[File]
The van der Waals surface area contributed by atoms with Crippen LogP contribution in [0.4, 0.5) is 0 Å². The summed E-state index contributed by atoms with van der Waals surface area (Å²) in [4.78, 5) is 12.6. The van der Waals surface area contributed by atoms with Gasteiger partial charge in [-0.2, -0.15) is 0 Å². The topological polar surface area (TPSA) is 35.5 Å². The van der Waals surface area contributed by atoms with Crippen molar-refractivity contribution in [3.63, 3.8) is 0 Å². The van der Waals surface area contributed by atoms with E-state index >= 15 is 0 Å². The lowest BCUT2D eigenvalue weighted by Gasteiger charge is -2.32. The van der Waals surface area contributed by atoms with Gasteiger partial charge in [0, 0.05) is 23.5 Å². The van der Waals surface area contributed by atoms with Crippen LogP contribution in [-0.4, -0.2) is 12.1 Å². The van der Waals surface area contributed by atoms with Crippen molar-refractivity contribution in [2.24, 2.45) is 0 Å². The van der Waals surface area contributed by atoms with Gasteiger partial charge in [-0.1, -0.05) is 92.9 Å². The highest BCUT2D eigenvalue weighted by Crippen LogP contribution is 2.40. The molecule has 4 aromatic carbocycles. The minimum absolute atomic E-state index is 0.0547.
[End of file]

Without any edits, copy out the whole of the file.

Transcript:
The van der Waals surface area contributed by atoms with Crippen LogP contribution in [0.4, 0.5) is 0 Å². The summed E-state index contributed by atoms with van der Waals surface area (Å²) in [4.78, 5) is 12.6. The van der Waals surface area contributed by atoms with Gasteiger partial charge in [-0.2, -0.15) is 0 Å². The topological polar surface area (TPSA) is 35.5 Å². The van der Waals surface area contributed by atoms with Crippen molar-refractivity contribution in [3.63, 3.8) is 0 Å². The van der Waals surface area contributed by atoms with E-state index >= 15 is 0 Å². The lowest BCUT2D eigenvalue weighted by Gasteiger charge is -2.32. The van der Waals surface area contributed by atoms with Gasteiger partial charge in [0, 0.05) is 23.5 Å². The van der Waals surface area contributed by atoms with Crippen LogP contribution in [-0.4, -0.2) is 12.1 Å². The van der Waals surface area contributed by atoms with Crippen molar-refractivity contribution in [2.24, 2.45) is 0 Å². The van der Waals surface area contributed by atoms with Gasteiger partial charge in [-0.1, -0.05) is 92.9 Å². The highest BCUT2D eigenvalue weighted by Crippen LogP contribution is 2.40. The molecule has 4 aromatic carbocycles. The minimum absolute atomic E-state index is 0.0547.